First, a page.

Zakat FAQs

Zakat FAQs
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You shall observe your salah (prayers) and give obligatory Zakat (charity), and bow down with those who bow down

The Noble Qur'an 2:43

If you are looking to learn more about Zakat, please refer to our frequently asked questions below. If your question remains unanswered, get in contact with a member of the Muslim Hands team today and we will do our best to help.

Calculate Zakat

Zakat is the third of the five Pillars of Islam. It is an obligatory payment that is due from all Muslims whose personal wealth meets and/or exceeds the Nisab threshold.

Zakat means to purify one’s wealth by making an obligatory donation to help those less fortunate. Zakat aims to create a balanced society where those in need do not have to go without. 

Adults who are of sound mind are eligible to pay Zakat as long as they meet the required Nisab threshold. In order to be eligible to pay Zakat, your level of expendable wealth must remain higher than the Nisab value for a full year. This is when your Zakat payment will be due.

Children are not expected to pay Zakat until they reach puberty. Before adulthood or the age of puberty, no Zakat is due even if the Nisab value has been reached for several years.

Nisab is the threshold for the amount of personal expendable wealth a Muslim can have before Zakat is due. This is based on the value of gold and silver.

Nisab values are set at the valuation of 87.48g of gold or 612.36g of silver. For example, if 1g of silver is valued at 38p, to work out the Nisab value would be 612.36 x 0.38 which equals 232.6968. That figure would then be rounded up to 232.70, making the Nisab value £232.70.

Zakat is due a year after your level of personal wealth has reached the Nisab threshold. In order to remain eligible to pay Zakat, your level of expendable wealth should remain higher than the Nisab for a full year.

For example, if your level of expendable wealth exceeds the total Nisab value in August, your payment will not be due until the following August so long as your personal wealth remains above the threshold.

Although Zakat can be paid at any point in the year, the Holy month of Ramadan is the most popular time to make payment as all blessings and rewards are multiplied during this month. 

Hawl is a lunar year, often referred to as an Islamic year which is approximately 354 days. This is why the days of the Holy month of Ramadan rotate by 10 or 11 days every calendar year.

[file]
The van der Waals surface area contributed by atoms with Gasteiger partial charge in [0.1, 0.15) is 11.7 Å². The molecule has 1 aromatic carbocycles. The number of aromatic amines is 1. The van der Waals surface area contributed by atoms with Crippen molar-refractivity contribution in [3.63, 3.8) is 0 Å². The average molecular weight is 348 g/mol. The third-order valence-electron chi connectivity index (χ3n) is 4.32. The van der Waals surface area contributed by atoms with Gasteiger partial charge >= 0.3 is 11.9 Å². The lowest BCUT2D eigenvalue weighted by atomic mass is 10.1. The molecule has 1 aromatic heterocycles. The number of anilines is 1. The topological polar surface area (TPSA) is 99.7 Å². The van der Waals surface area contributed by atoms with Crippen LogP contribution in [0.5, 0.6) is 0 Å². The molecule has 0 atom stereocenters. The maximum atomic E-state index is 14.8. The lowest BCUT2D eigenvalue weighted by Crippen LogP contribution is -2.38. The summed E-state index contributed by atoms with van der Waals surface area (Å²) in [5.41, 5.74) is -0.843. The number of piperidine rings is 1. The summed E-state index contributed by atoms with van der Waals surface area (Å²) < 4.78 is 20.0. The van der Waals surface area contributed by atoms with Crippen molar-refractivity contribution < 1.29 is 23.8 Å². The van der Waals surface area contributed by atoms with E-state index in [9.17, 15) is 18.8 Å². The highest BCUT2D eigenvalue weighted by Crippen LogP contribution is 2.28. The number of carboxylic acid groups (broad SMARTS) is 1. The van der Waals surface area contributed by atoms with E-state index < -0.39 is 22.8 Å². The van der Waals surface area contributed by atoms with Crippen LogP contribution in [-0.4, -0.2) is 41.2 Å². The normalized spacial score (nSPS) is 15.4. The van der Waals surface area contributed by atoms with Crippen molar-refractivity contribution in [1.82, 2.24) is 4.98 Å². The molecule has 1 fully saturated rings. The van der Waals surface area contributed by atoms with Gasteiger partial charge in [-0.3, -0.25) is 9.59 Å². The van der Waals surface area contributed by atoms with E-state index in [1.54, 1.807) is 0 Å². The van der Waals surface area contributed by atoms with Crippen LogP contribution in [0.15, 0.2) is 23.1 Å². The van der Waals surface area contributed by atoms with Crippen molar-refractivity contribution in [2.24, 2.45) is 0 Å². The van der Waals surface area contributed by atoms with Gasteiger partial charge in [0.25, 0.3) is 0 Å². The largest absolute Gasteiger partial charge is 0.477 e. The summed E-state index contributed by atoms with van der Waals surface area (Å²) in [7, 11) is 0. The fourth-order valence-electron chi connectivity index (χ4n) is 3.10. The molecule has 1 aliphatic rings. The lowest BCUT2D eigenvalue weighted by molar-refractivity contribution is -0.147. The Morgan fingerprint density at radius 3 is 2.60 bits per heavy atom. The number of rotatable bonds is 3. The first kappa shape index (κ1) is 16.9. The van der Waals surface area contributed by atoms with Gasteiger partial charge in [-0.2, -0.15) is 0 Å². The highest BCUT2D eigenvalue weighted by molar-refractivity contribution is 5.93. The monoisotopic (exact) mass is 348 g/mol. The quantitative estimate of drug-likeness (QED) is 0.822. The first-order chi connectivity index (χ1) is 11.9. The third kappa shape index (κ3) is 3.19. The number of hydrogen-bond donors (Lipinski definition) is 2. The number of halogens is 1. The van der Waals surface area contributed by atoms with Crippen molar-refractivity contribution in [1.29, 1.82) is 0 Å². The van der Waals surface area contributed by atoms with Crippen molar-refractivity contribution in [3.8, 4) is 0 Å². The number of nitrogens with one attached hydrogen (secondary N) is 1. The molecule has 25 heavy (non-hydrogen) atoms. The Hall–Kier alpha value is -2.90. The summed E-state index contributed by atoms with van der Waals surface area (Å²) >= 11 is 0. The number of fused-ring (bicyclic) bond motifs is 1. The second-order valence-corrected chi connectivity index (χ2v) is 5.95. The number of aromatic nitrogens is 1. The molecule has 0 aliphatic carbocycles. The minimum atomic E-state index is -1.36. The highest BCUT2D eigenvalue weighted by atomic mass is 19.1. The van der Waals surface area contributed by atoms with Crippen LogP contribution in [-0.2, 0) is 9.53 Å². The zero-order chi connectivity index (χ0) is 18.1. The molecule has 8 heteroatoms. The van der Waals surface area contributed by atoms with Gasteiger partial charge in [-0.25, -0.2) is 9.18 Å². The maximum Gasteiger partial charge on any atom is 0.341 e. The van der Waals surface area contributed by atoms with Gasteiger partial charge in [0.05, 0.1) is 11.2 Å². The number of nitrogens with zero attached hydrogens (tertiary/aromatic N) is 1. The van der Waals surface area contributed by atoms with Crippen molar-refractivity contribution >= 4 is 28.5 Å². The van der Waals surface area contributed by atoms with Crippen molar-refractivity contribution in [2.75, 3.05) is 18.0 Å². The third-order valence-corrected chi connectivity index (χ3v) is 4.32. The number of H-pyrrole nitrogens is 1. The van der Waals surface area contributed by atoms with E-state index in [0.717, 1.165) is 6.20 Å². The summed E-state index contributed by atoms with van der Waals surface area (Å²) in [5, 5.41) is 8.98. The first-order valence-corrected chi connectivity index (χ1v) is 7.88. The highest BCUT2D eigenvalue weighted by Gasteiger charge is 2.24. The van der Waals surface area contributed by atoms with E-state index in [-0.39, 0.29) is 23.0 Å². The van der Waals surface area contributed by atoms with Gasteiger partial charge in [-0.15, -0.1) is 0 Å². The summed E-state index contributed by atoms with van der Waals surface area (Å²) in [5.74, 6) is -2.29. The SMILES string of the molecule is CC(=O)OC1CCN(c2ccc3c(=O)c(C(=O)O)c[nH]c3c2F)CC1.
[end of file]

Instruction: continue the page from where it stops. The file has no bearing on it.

The value of Zakat is 2.5% of your personal expendable wealth. This means that if your expendable wealth comes to a value of £1,000, your Zakat payment would be £25.

Zakat can be paid in monthly instalments. To do this, divide the total amount of Zakat owed by 12 and set up a regular gift with Muslim Hands specifying Zakat as the type of donation.

When working out your expendable wealth do not include any finances relating to personal loans or mortgages. This is a debt owed by the individual and is, therefore, not to be classed as expendable income.

If you are struggling to work out the total of your expendable wealth and the value of Zakat that is owed, you can utilise Muslim Hands’ Zakat calculator to ensure that you pay the correct amount.

Our calculator allows you to input the total value of your gold and silver, any cash in your bank and any business assets that you may own, as well as taking into account any unpaid debts you may have.

Muslim Hands has distributed more than £50 million worth of Zakat payments to those most in need over 20 years across more than 30 countries. There are eight main groups of people who are eligible to receive Zakat donations, which are:

  • The poor
  • Those in debt
  • The wayfarer
  • Those in the cause of Allah (SWT)
  • The needy
  • Those whose hearts are to be reconciled
  • To free those in captivity
  • Those who collect and distribute Zakat

To pay your Zakat with Muslim Hands this year, click here

‘My mercy encompasses all things, but I will specify it for the righteous who give Zakat’

The Holy Qur’an (7:156)

Now in our 25th year of relieving poverty and suffering worldwide and those affected by natural disasters, conflict and poverty.